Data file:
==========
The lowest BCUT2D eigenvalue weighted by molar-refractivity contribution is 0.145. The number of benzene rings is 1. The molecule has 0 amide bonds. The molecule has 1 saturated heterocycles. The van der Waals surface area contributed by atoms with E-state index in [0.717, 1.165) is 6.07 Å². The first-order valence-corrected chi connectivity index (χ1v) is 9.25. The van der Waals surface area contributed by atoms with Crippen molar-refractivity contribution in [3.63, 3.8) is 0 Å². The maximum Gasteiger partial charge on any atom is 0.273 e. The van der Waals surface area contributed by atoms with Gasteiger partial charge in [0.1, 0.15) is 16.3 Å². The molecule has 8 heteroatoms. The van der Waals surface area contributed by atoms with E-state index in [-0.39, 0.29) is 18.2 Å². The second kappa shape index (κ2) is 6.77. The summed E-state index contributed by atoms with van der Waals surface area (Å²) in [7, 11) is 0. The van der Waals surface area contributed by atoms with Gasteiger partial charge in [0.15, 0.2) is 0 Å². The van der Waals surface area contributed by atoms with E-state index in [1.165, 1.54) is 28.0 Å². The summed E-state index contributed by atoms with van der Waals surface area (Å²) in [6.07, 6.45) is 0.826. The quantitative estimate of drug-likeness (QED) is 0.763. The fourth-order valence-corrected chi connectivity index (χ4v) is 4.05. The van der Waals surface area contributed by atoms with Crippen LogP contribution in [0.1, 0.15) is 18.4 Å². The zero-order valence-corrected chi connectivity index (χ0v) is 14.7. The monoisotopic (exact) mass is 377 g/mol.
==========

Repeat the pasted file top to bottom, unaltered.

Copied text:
The lowest BCUT2D eigenvalue weighted by molar-refractivity contribution is 0.145. The number of benzene rings is 1. The molecule has 0 amide bonds. The molecule has 1 saturated heterocycles. The van der Waals surface area contributed by atoms with E-state index in [0.717, 1.165) is 6.07 Å². The first-order valence-corrected chi connectivity index (χ1v) is 9.25. The van der Waals surface area contributed by atoms with Crippen molar-refractivity contribution in [3.63, 3.8) is 0 Å². The maximum Gasteiger partial charge on any atom is 0.273 e. The van der Waals surface area contributed by atoms with Gasteiger partial charge in [0.1, 0.15) is 16.3 Å². The molecule has 8 heteroatoms. The van der Waals surface area contributed by atoms with E-state index in [-0.39, 0.29) is 18.2 Å². The second kappa shape index (κ2) is 6.77. The summed E-state index contributed by atoms with van der Waals surface area (Å²) in [7, 11) is 0. The van der Waals surface area contributed by atoms with Gasteiger partial charge in [0.15, 0.2) is 0 Å². The van der Waals surface area contributed by atoms with E-state index in [1.165, 1.54) is 28.0 Å². The summed E-state index contributed by atoms with van der Waals surface area (Å²) in [6.07, 6.45) is 0.826. The quantitative estimate of drug-likeness (QED) is 0.763. The fourth-order valence-corrected chi connectivity index (χ4v) is 4.05. The van der Waals surface area contributed by atoms with Crippen LogP contribution in [0.1, 0.15) is 18.4 Å². The zero-order valence-corrected chi connectivity index (χ0v) is 14.7. The monoisotopic (exact) mass is 377 g/mol.